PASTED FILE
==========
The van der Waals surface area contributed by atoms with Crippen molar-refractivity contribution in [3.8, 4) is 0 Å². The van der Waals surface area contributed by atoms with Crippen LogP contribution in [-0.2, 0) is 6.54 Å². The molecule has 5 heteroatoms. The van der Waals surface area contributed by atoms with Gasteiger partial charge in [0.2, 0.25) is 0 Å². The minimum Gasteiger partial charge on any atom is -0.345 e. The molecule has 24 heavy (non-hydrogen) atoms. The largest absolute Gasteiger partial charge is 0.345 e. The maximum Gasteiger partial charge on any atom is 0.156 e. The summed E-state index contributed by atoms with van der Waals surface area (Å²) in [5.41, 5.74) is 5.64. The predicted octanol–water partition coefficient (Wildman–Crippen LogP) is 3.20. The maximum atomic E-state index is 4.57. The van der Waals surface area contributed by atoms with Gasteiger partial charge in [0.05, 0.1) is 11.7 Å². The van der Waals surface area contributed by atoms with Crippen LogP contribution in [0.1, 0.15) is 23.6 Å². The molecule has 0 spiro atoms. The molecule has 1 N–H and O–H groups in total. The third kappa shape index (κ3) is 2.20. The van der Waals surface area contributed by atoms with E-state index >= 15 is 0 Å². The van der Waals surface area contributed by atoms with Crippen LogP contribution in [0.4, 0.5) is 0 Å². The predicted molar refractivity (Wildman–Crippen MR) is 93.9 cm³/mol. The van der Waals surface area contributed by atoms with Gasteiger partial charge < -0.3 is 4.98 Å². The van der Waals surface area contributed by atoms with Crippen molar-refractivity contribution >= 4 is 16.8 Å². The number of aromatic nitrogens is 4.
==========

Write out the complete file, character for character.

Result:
The van der Waals surface area contributed by atoms with Crippen molar-refractivity contribution in [3.8, 4) is 0 Å². The van der Waals surface area contributed by atoms with Crippen LogP contribution in [-0.2, 0) is 6.54 Å². The molecule has 5 heteroatoms. The van der Waals surface area contributed by atoms with Gasteiger partial charge in [0.2, 0.25) is 0 Å². The minimum Gasteiger partial charge on any atom is -0.345 e. The molecule has 24 heavy (non-hydrogen) atoms. The largest absolute Gasteiger partial charge is 0.345 e. The maximum Gasteiger partial charge on any atom is 0.156 e. The summed E-state index contributed by atoms with van der Waals surface area (Å²) in [5.41, 5.74) is 5.64. The predicted octanol–water partition coefficient (Wildman–Crippen LogP) is 3.20. The maximum atomic E-state index is 4.57. The van der Waals surface area contributed by atoms with Gasteiger partial charge in [0.05, 0.1) is 11.7 Å². The van der Waals surface area contributed by atoms with Crippen LogP contribution in [0.1, 0.15) is 23.6 Å². The molecule has 0 spiro atoms. The molecule has 1 N–H and O–H groups in total. The third kappa shape index (κ3) is 2.20. The van der Waals surface area contributed by atoms with E-state index >= 15 is 0 Å². The van der Waals surface area contributed by atoms with Crippen LogP contribution in [0.4, 0.5) is 0 Å². The predicted molar refractivity (Wildman–Crippen MR) is 93.9 cm³/mol. The van der Waals surface area contributed by atoms with Gasteiger partial charge < -0.3 is 4.98 Å². The van der Waals surface area contributed by atoms with Crippen molar-refractivity contribution >= 4 is 16.8 Å². The number of aromatic nitrogens is 4.